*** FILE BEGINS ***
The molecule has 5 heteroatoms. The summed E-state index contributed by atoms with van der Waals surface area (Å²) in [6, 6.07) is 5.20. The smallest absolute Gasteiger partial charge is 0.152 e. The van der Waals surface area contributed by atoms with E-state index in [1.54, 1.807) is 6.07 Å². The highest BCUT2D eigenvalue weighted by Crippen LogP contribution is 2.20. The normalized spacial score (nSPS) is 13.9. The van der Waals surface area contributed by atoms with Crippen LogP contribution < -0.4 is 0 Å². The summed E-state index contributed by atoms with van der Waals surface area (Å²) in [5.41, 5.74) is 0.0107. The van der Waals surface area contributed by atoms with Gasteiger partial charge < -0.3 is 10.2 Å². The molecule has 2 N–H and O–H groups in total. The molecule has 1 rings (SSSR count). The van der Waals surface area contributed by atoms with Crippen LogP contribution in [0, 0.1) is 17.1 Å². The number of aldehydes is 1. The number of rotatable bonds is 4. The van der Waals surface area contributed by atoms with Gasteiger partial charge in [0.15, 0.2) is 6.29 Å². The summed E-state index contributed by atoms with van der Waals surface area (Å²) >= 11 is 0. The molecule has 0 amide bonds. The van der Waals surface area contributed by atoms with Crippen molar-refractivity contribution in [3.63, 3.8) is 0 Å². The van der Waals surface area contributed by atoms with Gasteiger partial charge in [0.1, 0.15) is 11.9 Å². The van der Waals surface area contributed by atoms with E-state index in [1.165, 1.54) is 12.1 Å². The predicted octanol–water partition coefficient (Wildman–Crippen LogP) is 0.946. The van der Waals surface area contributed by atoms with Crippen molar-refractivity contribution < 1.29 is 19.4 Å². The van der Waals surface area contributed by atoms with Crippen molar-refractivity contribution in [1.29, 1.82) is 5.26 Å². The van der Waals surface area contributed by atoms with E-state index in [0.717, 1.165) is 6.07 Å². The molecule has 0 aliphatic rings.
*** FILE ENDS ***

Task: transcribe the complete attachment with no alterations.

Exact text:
The molecule has 5 heteroatoms. The summed E-state index contributed by atoms with van der Waals surface area (Å²) in [6, 6.07) is 5.20. The smallest absolute Gasteiger partial charge is 0.152 e. The van der Waals surface area contributed by atoms with E-state index in [1.54, 1.807) is 6.07 Å². The highest BCUT2D eigenvalue weighted by Crippen LogP contribution is 2.20. The normalized spacial score (nSPS) is 13.9. The van der Waals surface area contributed by atoms with Crippen LogP contribution < -0.4 is 0 Å². The summed E-state index contributed by atoms with van der Waals surface area (Å²) in [5.41, 5.74) is 0.0107. The van der Waals surface area contributed by atoms with Gasteiger partial charge < -0.3 is 10.2 Å². The molecule has 2 N–H and O–H groups in total. The molecule has 1 rings (SSSR count). The van der Waals surface area contributed by atoms with Crippen LogP contribution in [0, 0.1) is 17.1 Å². The number of aldehydes is 1. The number of rotatable bonds is 4. The van der Waals surface area contributed by atoms with Gasteiger partial charge in [0.15, 0.2) is 6.29 Å². The summed E-state index contributed by atoms with van der Waals surface area (Å²) >= 11 is 0. The molecule has 0 amide bonds. The van der Waals surface area contributed by atoms with Crippen molar-refractivity contribution in [3.63, 3.8) is 0 Å². The van der Waals surface area contributed by atoms with Gasteiger partial charge in [0.1, 0.15) is 11.9 Å². The van der Waals surface area contributed by atoms with E-state index in [1.165, 1.54) is 12.1 Å². The predicted octanol–water partition coefficient (Wildman–Crippen LogP) is 0.946. The van der Waals surface area contributed by atoms with Crippen molar-refractivity contribution < 1.29 is 19.4 Å². The van der Waals surface area contributed by atoms with Crippen molar-refractivity contribution in [1.29, 1.82) is 5.26 Å². The van der Waals surface area contributed by atoms with E-state index in [0.717, 1.165) is 6.07 Å². The molecule has 0 aliphatic rings.